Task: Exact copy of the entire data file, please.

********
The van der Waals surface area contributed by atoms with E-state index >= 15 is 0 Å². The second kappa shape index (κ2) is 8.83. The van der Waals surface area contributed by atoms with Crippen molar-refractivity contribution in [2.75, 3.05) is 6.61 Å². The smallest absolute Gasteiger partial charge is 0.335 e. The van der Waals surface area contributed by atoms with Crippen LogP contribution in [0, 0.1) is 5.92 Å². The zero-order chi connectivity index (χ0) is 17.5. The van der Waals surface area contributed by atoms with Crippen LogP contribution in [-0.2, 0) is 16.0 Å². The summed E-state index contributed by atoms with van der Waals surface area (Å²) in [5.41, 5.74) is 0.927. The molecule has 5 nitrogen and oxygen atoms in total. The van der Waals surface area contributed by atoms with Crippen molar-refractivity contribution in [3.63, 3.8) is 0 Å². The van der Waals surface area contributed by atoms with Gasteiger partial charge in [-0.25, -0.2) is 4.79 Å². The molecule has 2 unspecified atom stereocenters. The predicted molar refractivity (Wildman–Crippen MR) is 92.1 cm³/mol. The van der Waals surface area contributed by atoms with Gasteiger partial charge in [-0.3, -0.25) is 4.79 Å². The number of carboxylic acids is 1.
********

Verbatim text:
The van der Waals surface area contributed by atoms with E-state index >= 15 is 0 Å². The second kappa shape index (κ2) is 8.83. The van der Waals surface area contributed by atoms with Crippen molar-refractivity contribution in [2.75, 3.05) is 6.61 Å². The smallest absolute Gasteiger partial charge is 0.335 e. The van der Waals surface area contributed by atoms with Crippen LogP contribution in [0, 0.1) is 5.92 Å². The zero-order chi connectivity index (χ0) is 17.5. The van der Waals surface area contributed by atoms with Crippen LogP contribution in [-0.2, 0) is 16.0 Å². The summed E-state index contributed by atoms with van der Waals surface area (Å²) in [5.41, 5.74) is 0.927. The molecule has 5 nitrogen and oxygen atoms in total. The van der Waals surface area contributed by atoms with Crippen molar-refractivity contribution in [3.63, 3.8) is 0 Å². The van der Waals surface area contributed by atoms with Gasteiger partial charge in [-0.25, -0.2) is 4.79 Å². The molecule has 2 unspecified atom stereocenters. The predicted molar refractivity (Wildman–Crippen MR) is 92.1 cm³/mol. The van der Waals surface area contributed by atoms with Gasteiger partial charge in [-0.3, -0.25) is 4.79 Å². The number of carboxylic acids is 1.